How does aluminum foil clean silverware
Q. Dear Helper,
I am in year 10 at St Pius X College Chatswood. At present I have an assessment task for science which requires me to carry out a scientific investigation. I chose to research and report on a method of cleaning tarnished silverware. The method involves submerging silver items into a bowl lined with aluminum and filled with boiling water and a teaspoon of salt (dissolved). (no baking soda) I have found that the salt is only a catalyst, as the silver and aluminium combo works as well. I am writing this e-mail to ask you if you could explain the process that is occurring and provide me with an equation (words and symbols) Thank you for taking the time to read my posting.
I am sorry if this is inconvenient but I really need a reply.
Please help me.Patrick Robinson
- Sydney, NSW, Australia
A. The principle behind this is that most metals corrode with exposure to oxygen. For example, iron rusts with time because of its exposure to moisture in the air, oxygen. You may also have noticed that cars in the northeast rust a lot faster because of the salt used on the roads in winter. The whole process involves electrons moving between the metal and oxygen atoms. It happens spontaneously with most metals (gold being a notable exception). Silver does pretty much the same thing, only that tarnish is the combination of silver with sulfur and not oxygen. Silver is special with its more complex reactions, but the principle by which silver tarnishes is the same by which iron rusts.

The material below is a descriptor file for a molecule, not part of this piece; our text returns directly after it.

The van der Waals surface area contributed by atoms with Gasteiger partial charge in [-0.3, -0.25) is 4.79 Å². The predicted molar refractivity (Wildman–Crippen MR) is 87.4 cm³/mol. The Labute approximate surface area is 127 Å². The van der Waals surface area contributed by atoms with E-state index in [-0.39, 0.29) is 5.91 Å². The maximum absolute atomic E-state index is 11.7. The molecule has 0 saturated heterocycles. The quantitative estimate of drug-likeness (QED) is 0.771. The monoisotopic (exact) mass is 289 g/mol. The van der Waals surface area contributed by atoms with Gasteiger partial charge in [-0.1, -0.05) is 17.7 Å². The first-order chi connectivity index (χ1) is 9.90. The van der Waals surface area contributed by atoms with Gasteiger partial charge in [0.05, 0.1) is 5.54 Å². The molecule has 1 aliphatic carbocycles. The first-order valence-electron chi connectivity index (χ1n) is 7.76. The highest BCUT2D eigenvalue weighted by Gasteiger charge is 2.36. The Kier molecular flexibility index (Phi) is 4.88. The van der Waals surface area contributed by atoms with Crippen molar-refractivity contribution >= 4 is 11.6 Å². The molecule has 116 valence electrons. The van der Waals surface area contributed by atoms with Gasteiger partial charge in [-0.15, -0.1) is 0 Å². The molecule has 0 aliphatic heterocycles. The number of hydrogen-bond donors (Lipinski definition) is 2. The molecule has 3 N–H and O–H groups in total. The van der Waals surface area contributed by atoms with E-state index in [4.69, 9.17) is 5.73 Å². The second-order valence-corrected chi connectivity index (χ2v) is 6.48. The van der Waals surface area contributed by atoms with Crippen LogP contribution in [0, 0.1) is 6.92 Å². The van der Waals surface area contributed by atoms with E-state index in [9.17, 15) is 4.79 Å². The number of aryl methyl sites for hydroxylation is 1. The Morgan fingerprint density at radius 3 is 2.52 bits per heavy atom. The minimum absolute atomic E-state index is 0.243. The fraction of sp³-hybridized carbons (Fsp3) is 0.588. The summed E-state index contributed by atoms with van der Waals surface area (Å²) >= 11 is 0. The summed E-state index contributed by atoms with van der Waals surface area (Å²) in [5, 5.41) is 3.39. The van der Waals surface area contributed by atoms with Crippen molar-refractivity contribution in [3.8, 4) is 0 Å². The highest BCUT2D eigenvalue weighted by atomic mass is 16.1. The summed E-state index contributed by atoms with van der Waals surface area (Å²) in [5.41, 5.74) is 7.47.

Aluminum also does the same thing, only it happens more readily than silver...(see where this is going?)
So we need to move the electrons to and from the metals and we need a metal that will take the electrochemical abuse for the silver. The aluminum takes the hit for the silver, and the salt water allows the electrons to move between the silver and aluminum. I would explain more, but this is not a general chemistry article.
This of course raises the question of why airplanes (which have aluminum) don't dissolve in mid flight...Lisa Robbinson
- NSW, Australia
A. Explanation: Silver tarnishes because it undergoes a chemical reaction with sulfur-containing substances in the air. Silver combines with sulfur to form silver sulfide, which is black, and darkens the silver.The silver can be made shiny again by removing the silver sulfide coating from the surface.
Two ways to remove the silver sulfide are to: remove it from the surface, or reverse the chemical reaction and turn silver sulfide back into silver. The first method involves polishes that remove some of the silver during polishing. The above demo uses a chemical reaction (which is sped up by heating the water) to convert the silver sulfide back into silver, without removing any silver.